Edmonton, AB-based alt-pop singer-songwriter, Wallish is back with her new single, “The Last Time”.
“This song started with Troy Marshall coming to me with a new track he had composed,” the mind behind the music, Amy Wallish, recalls. “It was originally called ‘Abyss’ and it was pop-forward and trendy — everything I’m not, but I loved the edgy sound so I began writing.
“Listening to it brought up feelings of being lost in space and disappearing into nothingness,” she continues. “The truth is, this feeling was something I was used to. I have never been a very stable person and, since late junior high, I was always very transient in my relationships. Then, I proceeded to go to five different high schools and move six different times between the ages of 18 and 21.”
While she doesn’t aim to push boundaries for the sake of it, Wallish prides her craft on not backing away from the uncomfortable and controversial in order to say what needs to be said.
“I’ve always been a bit of a loner, and that is where I feel most myself,” she says. “When I’m in relationships, I feel myself start to change which causes me to break and leave without feeling remorse because the person they knew was never actually me.
“I have a hard time acknowledging this about myself, but Wallish is stronger than I am; she’s able to say the things I would never be able to say to someone, and she’s able to admit the hard truths about myself I’d rather not face.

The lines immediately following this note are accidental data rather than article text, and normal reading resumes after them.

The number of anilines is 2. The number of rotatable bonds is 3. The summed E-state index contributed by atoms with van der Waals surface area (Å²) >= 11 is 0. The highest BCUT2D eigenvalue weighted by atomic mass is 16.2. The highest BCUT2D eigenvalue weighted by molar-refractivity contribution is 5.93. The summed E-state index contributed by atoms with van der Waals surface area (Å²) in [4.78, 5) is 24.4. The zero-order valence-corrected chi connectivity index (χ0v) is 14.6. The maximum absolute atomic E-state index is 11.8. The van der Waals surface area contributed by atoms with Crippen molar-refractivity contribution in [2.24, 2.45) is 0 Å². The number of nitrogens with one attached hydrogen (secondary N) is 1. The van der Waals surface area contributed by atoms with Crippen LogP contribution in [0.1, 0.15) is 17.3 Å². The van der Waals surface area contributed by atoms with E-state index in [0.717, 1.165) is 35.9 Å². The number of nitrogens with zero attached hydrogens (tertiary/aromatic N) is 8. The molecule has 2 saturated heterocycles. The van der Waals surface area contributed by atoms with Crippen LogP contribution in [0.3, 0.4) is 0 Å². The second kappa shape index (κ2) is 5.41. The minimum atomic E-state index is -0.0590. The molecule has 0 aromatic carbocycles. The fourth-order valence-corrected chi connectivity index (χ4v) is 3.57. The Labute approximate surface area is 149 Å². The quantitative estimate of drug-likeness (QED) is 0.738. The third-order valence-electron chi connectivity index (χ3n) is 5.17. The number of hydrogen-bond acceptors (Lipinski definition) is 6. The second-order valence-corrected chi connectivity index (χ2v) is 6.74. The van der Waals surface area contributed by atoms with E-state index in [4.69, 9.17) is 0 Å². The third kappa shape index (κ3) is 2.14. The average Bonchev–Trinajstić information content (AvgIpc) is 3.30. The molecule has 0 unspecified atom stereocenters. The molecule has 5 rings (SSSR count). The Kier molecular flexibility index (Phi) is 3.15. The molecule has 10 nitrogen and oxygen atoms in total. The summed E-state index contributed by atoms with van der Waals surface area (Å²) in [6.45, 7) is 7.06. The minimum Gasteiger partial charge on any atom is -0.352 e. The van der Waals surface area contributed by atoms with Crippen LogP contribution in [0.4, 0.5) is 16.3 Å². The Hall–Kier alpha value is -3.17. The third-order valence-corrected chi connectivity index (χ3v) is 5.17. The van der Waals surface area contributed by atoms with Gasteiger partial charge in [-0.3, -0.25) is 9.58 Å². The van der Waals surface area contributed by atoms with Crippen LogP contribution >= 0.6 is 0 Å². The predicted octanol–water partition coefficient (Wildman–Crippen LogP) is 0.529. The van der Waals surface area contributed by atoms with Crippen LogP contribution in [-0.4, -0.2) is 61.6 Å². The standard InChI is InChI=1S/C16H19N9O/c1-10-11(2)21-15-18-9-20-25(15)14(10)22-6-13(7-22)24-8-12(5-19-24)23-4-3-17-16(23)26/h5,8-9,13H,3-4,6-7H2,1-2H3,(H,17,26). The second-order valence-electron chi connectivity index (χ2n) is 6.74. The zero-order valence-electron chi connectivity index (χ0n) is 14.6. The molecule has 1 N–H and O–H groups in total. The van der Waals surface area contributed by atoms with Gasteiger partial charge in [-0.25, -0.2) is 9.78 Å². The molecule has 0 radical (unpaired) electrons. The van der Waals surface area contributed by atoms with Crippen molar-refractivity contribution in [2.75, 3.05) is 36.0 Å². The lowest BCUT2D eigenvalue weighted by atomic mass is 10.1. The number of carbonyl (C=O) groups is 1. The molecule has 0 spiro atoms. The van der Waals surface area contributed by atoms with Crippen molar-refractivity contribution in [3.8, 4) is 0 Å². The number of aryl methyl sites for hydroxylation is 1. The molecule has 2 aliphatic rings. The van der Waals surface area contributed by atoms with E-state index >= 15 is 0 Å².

“Because of this, ‘The Last Time’ reflects on my personal history of being transient or flaky — all those times I moved to a new place, had the best time with strangers, made superficial friendships, and then left without a word.
“It’s my history and I want to believe it will change. I want to believe there’s always hope this time will be ‘The Last Time.’”
Check out “The Last Time” below and find out more about Wallish via our Five Questions With segment.
Care to introduce yourself to our readers?
The easiest way to start this is probably my name, so here we go: my name is Amy Wallish (aka Wallish). I grew up outside of Edmonton, Alberta on an acreage where my family has a greenhouse business which makes me a literal flower child. I totally embrace that too. I am one of those natural, earthy girls who make their own kombucha and dries lavender in their bedroom. I could call myself a singer-songwriter, but I like to refrain from summing up my identity with a title or an occupation. I am just a regular person who loves to write music, play piano, cook, run, and drink coffee – lots of coffee! I also am a regular person who struggles a lot. I battle mental illness and the daily complications that come with that, but that is where I find inspiration for music and a drive to impact and help other people who also face challenges in this life. I am also extremely passionate about helping women realize the inherent beauty they have. As an artist you put forth an image into the world that other people see and often try an imitate. So often in pop culture, this image portrays women in an unrealistic, hyper-sexual light. This can be so damaging for the women who are placed in that position and for the people consuming these images. Because of this, I make a conscious decision every day to fight the message that women need to look and act in a specific way. We are perfect the way we were created and nothing needs to be added to that in order to be considered beautiful or as having worth. I guess that’s my soapbox rant, I’ll hop off now.